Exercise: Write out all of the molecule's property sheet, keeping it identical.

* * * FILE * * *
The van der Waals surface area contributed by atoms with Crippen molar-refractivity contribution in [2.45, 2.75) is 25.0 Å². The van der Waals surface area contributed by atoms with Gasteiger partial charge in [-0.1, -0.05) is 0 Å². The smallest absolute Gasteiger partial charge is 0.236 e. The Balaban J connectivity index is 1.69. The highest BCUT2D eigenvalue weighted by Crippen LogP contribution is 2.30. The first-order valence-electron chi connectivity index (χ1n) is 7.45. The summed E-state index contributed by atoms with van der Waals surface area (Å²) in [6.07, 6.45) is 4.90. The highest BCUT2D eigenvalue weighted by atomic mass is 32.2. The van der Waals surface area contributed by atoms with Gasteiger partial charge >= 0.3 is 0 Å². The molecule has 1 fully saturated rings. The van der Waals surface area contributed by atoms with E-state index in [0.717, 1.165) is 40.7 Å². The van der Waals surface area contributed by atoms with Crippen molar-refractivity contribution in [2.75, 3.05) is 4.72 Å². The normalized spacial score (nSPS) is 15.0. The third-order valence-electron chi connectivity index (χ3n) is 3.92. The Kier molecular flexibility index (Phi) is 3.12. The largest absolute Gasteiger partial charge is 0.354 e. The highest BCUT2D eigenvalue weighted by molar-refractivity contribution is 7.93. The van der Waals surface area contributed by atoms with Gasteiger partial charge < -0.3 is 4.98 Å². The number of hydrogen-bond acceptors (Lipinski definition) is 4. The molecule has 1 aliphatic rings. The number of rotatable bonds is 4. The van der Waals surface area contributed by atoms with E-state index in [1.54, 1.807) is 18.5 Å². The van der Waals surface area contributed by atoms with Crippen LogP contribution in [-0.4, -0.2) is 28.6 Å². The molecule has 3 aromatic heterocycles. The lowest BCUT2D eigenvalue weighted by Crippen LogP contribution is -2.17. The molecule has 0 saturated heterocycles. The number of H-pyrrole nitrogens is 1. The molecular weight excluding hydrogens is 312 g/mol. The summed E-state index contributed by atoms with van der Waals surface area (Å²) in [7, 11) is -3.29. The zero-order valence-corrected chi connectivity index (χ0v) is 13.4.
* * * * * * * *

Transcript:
The van der Waals surface area contributed by atoms with Crippen molar-refractivity contribution in [2.45, 2.75) is 25.0 Å². The van der Waals surface area contributed by atoms with Gasteiger partial charge in [-0.1, -0.05) is 0 Å². The smallest absolute Gasteiger partial charge is 0.236 e. The Balaban J connectivity index is 1.69. The highest BCUT2D eigenvalue weighted by Crippen LogP contribution is 2.30. The first-order valence-electron chi connectivity index (χ1n) is 7.45. The summed E-state index contributed by atoms with van der Waals surface area (Å²) in [6.07, 6.45) is 4.90. The highest BCUT2D eigenvalue weighted by atomic mass is 32.2. The van der Waals surface area contributed by atoms with Gasteiger partial charge >= 0.3 is 0 Å². The molecule has 1 fully saturated rings. The van der Waals surface area contributed by atoms with E-state index in [0.717, 1.165) is 40.7 Å². The van der Waals surface area contributed by atoms with Crippen molar-refractivity contribution in [2.75, 3.05) is 4.72 Å². The normalized spacial score (nSPS) is 15.0. The third-order valence-electron chi connectivity index (χ3n) is 3.92. The Kier molecular flexibility index (Phi) is 3.12. The largest absolute Gasteiger partial charge is 0.354 e. The highest BCUT2D eigenvalue weighted by molar-refractivity contribution is 7.93. The van der Waals surface area contributed by atoms with Gasteiger partial charge < -0.3 is 4.98 Å². The number of hydrogen-bond acceptors (Lipinski definition) is 4. The molecule has 1 aliphatic rings. The number of rotatable bonds is 4. The van der Waals surface area contributed by atoms with E-state index in [1.54, 1.807) is 18.5 Å². The van der Waals surface area contributed by atoms with Crippen LogP contribution in [-0.4, -0.2) is 28.6 Å². The molecule has 3 aromatic heterocycles. The lowest BCUT2D eigenvalue weighted by Crippen LogP contribution is -2.17. The molecule has 0 saturated heterocycles. The number of H-pyrrole nitrogens is 1. The molecular weight excluding hydrogens is 312 g/mol. The summed E-state index contributed by atoms with van der Waals surface area (Å²) in [7, 11) is -3.29. The zero-order valence-corrected chi connectivity index (χ0v) is 13.4.